Kids who swallow magnets often end up hospitalized: study
Columbus, OH — Nearly 3 out of 5 children treated for injuries related to swallowing or inserting high-powered magnets used in toys require a hospital stay, results of a recent study from Nationwide Children’s Hospital show.
A 2012 Consumer Product Safety Commission rule prohibited the sale of the magnets, which were removed from the market from 2012 through 2016. The researchers sought to study the years immediately after a U.S. Court of Appeals overturned the ban.
Data from nearly 600 children who had swallowed or inserted magnets between 2017 and 2019 showed that 55.7% required hospitalization. In addition, 9.6% experienced a life-threatening injury such as bowel obstruction, perforation, infection, bleeding, fistulae or twisted intestines.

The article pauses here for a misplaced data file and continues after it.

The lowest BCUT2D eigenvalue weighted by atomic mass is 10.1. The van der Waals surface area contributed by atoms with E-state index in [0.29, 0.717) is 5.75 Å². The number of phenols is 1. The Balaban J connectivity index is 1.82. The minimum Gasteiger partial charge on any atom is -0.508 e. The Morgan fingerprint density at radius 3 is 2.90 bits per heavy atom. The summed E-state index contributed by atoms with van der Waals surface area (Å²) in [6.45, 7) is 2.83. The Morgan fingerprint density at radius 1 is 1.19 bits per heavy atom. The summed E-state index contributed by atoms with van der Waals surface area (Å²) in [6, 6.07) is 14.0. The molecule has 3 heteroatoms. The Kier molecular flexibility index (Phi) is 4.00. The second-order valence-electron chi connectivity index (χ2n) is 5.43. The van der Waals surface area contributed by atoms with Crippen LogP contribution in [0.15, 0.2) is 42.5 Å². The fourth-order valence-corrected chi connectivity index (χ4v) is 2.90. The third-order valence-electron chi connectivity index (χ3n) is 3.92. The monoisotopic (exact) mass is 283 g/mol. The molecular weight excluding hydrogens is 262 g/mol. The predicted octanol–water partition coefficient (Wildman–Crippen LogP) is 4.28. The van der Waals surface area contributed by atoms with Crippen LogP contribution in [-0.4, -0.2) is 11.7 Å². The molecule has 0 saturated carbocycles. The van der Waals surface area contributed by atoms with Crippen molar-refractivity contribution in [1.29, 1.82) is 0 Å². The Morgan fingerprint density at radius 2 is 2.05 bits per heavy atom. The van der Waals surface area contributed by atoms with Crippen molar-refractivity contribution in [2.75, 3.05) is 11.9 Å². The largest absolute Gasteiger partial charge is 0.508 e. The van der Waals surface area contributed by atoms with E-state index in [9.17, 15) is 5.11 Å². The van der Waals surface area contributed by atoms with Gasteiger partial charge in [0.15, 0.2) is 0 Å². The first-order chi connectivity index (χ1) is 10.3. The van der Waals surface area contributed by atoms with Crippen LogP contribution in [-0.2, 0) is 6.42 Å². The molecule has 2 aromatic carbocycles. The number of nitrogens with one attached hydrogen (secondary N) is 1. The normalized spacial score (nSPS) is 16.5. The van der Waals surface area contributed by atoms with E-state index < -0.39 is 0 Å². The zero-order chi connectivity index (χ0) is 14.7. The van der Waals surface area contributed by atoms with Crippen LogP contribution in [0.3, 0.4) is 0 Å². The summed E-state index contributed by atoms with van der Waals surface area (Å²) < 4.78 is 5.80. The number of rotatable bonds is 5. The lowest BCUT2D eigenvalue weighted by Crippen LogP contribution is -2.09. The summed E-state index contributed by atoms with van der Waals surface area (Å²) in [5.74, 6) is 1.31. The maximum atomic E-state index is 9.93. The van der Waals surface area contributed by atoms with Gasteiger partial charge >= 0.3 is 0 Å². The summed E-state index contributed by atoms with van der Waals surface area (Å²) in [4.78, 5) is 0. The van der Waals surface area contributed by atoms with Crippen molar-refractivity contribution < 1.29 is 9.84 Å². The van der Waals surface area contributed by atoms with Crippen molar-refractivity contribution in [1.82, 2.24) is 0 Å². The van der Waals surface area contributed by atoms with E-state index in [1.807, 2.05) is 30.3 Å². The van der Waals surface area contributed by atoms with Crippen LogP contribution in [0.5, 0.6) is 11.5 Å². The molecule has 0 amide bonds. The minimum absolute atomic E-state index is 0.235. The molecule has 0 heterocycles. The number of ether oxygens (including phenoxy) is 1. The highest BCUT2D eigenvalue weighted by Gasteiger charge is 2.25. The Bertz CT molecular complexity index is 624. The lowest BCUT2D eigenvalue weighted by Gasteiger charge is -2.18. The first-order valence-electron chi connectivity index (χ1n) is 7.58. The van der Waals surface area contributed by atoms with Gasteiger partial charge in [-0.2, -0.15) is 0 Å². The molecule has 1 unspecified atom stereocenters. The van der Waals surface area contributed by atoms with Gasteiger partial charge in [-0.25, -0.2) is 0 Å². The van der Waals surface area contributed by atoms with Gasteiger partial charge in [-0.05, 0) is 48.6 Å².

An overwhelming majority of the children – 95% – were younger than 14.
“The injuries caused by high-powered magnets are common, serious and costly,” lead study author Leah Middelberg, an emergency medicine physician at Nationwide Children’s Hospital, said in a press release. “It’s so important to keep these kinds of magnets out of reach of children, and ideally out of the home.”
The study was published online Feb. 3 in the journal Pediatrics.